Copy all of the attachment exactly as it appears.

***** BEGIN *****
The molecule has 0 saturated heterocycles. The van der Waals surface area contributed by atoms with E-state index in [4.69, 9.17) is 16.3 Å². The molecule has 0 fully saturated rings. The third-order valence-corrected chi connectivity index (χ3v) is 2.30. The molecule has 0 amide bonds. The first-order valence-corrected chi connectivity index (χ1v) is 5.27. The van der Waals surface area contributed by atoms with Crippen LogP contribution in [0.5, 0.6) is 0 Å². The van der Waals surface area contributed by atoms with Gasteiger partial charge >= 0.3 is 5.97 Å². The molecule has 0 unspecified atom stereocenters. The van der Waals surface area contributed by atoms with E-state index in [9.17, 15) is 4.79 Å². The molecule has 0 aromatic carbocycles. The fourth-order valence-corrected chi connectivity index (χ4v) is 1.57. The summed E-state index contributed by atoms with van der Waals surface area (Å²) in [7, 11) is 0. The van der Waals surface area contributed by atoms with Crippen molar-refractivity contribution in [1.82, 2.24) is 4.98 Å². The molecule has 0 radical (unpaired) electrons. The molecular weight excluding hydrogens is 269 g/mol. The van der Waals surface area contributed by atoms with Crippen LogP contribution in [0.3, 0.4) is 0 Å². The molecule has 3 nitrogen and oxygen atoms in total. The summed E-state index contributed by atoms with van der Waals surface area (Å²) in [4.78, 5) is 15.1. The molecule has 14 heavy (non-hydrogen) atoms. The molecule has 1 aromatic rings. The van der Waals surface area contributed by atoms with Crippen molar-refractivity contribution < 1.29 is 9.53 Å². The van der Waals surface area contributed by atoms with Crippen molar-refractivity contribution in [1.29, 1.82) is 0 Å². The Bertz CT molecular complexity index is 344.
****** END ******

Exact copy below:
The molecule has 0 saturated heterocycles. The van der Waals surface area contributed by atoms with E-state index in [4.69, 9.17) is 16.3 Å². The molecule has 0 fully saturated rings. The third-order valence-corrected chi connectivity index (χ3v) is 2.30. The molecule has 0 amide bonds. The first-order valence-corrected chi connectivity index (χ1v) is 5.27. The van der Waals surface area contributed by atoms with Crippen LogP contribution in [0.5, 0.6) is 0 Å². The van der Waals surface area contributed by atoms with Gasteiger partial charge >= 0.3 is 5.97 Å². The molecule has 0 unspecified atom stereocenters. The van der Waals surface area contributed by atoms with E-state index in [9.17, 15) is 4.79 Å². The molecule has 0 aromatic carbocycles. The fourth-order valence-corrected chi connectivity index (χ4v) is 1.57. The summed E-state index contributed by atoms with van der Waals surface area (Å²) in [7, 11) is 0. The van der Waals surface area contributed by atoms with Crippen molar-refractivity contribution in [1.82, 2.24) is 4.98 Å². The molecule has 0 radical (unpaired) electrons. The molecular weight excluding hydrogens is 269 g/mol. The van der Waals surface area contributed by atoms with Crippen LogP contribution in [0.3, 0.4) is 0 Å². The molecule has 3 nitrogen and oxygen atoms in total. The summed E-state index contributed by atoms with van der Waals surface area (Å²) in [4.78, 5) is 15.1. The molecule has 14 heavy (non-hydrogen) atoms. The molecule has 1 aromatic rings. The van der Waals surface area contributed by atoms with Crippen molar-refractivity contribution < 1.29 is 9.53 Å². The van der Waals surface area contributed by atoms with Crippen molar-refractivity contribution in [1.29, 1.82) is 0 Å². The Bertz CT molecular complexity index is 344.